Motion.14 Defendants state that a court may take into account whether the attorney promptly
corrected the error after discovering the mistake.15 Because the delay was one day, the length of
delay and impact on judicial proceedings would appear to be minimal.
Reason for the delay. “‘[F]ault in the delay remains a very important factor—perhaps
the most important single factor—in determining whether neglect is excusable.’”16
Id. (quoting Pioneer Inv. Servs. Co., 507 U.S. at 395).
Motion at 4.
Opposition at 5.
FED. R. APP. P. 4(b)(4).
Opposition at 5.
Id. See Jennings v. Rivers, 394 F.3d 850, 857 (10th Cir. 2005).
Torres, 372 F.3d at 1163 (quoting City of Chanute v. Williams Nat. Gas Co., 31 F.3d 1041, 1046 (10th
Plaintiff’s counsel states the reason for the delay was due to the fact she “erroneously
calculated and set the deadline of July 28, 2017.”17 Additionally, Plaintiff’s counsel argues the
reason for the delay was due to Plaintiff seeking funds to hire an attorney to file her appeal,
seeking differing opinions as to whether an appeal would be worthwhile, and Plaintiff’s decision
to proceed IFP.18 In her Motion, Plaintiff contends filing IFP requires additional steps, including
hand delivering documents to the court, which takes additional time and lead to her untimely
The time to appeal should not be extended in the “absence of circumstances that are
unique and extraordinary.”20 There is no dispute that requesting to proceed IFP requires
additional steps than proceeding without such a request. However, Plaintiff did not offer reasons
why requesting to proceed IFP was unique or extraordinary and could not be performed within
the 30 day appeal period. Additionally, seeking additional legal opinions is typical, not
extraordinary, and is expected to be completed within the 30 day appeal period.21 Furthermore,
nothing prevents Plaintiff from timely filing the notice of appeal and later dismissing the appeal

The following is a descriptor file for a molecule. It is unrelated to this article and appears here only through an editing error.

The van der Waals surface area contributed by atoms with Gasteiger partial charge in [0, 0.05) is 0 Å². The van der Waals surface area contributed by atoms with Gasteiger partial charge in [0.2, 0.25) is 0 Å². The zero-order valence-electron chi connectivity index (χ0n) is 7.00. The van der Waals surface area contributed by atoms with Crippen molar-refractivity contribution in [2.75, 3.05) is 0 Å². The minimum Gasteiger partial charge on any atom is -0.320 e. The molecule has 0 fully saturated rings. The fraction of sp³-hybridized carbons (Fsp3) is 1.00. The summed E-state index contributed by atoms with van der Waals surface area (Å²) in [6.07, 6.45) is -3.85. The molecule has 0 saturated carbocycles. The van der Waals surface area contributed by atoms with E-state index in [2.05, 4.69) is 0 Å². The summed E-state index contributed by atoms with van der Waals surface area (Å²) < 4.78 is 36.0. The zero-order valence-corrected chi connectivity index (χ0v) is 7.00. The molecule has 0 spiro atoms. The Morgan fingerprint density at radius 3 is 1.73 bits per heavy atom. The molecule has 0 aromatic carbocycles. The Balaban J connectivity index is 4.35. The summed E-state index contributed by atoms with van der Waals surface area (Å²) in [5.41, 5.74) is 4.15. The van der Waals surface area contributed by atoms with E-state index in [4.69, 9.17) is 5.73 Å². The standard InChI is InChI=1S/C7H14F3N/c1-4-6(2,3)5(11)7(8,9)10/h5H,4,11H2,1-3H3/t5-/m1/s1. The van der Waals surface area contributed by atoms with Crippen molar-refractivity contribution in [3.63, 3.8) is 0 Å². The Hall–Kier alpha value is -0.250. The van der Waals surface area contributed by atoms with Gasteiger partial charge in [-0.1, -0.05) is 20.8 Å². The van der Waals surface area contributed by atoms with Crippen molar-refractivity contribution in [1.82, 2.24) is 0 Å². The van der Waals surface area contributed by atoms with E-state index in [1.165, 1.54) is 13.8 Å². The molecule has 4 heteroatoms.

after evaluating the merits of the appeal with additional counsel. The reasons Plaintiff states for
the delay are neither unique or extraordinary and are within the reasonable control of the
Motion at 2.
Id. at 4-5.
Id. at 5.
Bishop v. Corsentino, 371 F.3d 1203, 1206 (10th Cir. 2004), quoting Gooch v. Skelly Oil Co., 493 F.2d 366, 370
(10th Cir. 1974).
Bishop at 1206.
Good faith. Plaintiff contends that she did not act in bad faith.22 Defendants claim there
is no evidence that Plaintiff acted in good or bad faith and thus this factor should be neutral.23
Plaintiff claims because she did not act in bad faith, she must have acted in good faith, but she
has provided no evidence to support that claim.
For the reasons stated above, Plaintiff has failed to show excusable neglect.
Plaintiff argues good cause based on the same reasons set forth in her argument for
excusable neglect. Plaintiff’s counsel calendared the incorrect deadline, Plaintiff sought
additional funds to hire an attorney, Plaintiff was seeking outside attorney opinions on the merit
of the appeal, and her decision to proceed IFP. A finding that good causes exists is appropriate
“in situations in which there is no fault – excusable or otherwise. In such situations, the need for
an extension is usually occasioned by something that is not within the control of the movant.”24
Plaintiff’s counsel made a mistake in calculating the deadline and although unfortunate, had
control to timely file Plaintiff’s appeal. Additionally, Plaintiff had control to seek other
attorneys’ opinions on the merits and file IFP within the appeal deadline. Since there are no
forces beyond the control of Plaintiff or Plaintiff’s counsel that prevent them from timely filing
an appeal, good cause has no applicability.
Plaintiff’s Motion demonstrates neither good cause nor excusable neglect.
Motion at 5.
Opposition at 6.
Bishop, quoting Fed. R. App. P. (4)(a)(5) advisory committee’s note (2002 Amendments).
IT IS HEREBY ORDERED that because Plaintiff cannot establish excusable neglect or
good cause for the untimely filing of her notice of appeal, the time for the filing of his appeal
cannot be extended. For the reasons stated above, Plaintiff’s Motion25 is denied.
Signed this 13th day of November, 2017.
BY THE COURT
District Judge David Nuffer
Docket No. 56, filed August 26, 2017.